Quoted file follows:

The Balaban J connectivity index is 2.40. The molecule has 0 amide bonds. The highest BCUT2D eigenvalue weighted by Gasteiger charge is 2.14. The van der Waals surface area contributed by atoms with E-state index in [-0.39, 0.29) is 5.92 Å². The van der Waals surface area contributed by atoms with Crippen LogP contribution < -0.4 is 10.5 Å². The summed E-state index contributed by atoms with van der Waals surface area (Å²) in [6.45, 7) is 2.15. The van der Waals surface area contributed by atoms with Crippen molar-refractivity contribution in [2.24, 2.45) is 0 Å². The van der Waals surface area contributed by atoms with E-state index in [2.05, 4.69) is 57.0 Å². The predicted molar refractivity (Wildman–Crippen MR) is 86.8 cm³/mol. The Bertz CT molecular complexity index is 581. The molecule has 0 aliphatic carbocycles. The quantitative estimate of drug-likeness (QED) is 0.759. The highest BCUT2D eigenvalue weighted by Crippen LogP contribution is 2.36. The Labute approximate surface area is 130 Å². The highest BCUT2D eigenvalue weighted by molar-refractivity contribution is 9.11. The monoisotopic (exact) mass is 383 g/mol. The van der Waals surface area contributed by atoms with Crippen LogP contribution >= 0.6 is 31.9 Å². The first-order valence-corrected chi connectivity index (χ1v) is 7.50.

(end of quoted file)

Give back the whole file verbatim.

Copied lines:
The Balaban J connectivity index is 2.40. The molecule has 0 amide bonds. The highest BCUT2D eigenvalue weighted by Gasteiger charge is 2.14. The van der Waals surface area contributed by atoms with E-state index in [-0.39, 0.29) is 5.92 Å². The van der Waals surface area contributed by atoms with Crippen LogP contribution < -0.4 is 10.5 Å². The summed E-state index contributed by atoms with van der Waals surface area (Å²) in [6.45, 7) is 2.15. The van der Waals surface area contributed by atoms with Crippen molar-refractivity contribution in [2.24, 2.45) is 0 Å². The van der Waals surface area contributed by atoms with E-state index in [2.05, 4.69) is 57.0 Å². The predicted molar refractivity (Wildman–Crippen MR) is 86.8 cm³/mol. The Bertz CT molecular complexity index is 581. The molecule has 0 aliphatic carbocycles. The quantitative estimate of drug-likeness (QED) is 0.759. The highest BCUT2D eigenvalue weighted by Crippen LogP contribution is 2.36. The Labute approximate surface area is 130 Å². The highest BCUT2D eigenvalue weighted by molar-refractivity contribution is 9.11. The monoisotopic (exact) mass is 383 g/mol. The van der Waals surface area contributed by atoms with Crippen LogP contribution >= 0.6 is 31.9 Å². The first-order valence-corrected chi connectivity index (χ1v) is 7.50.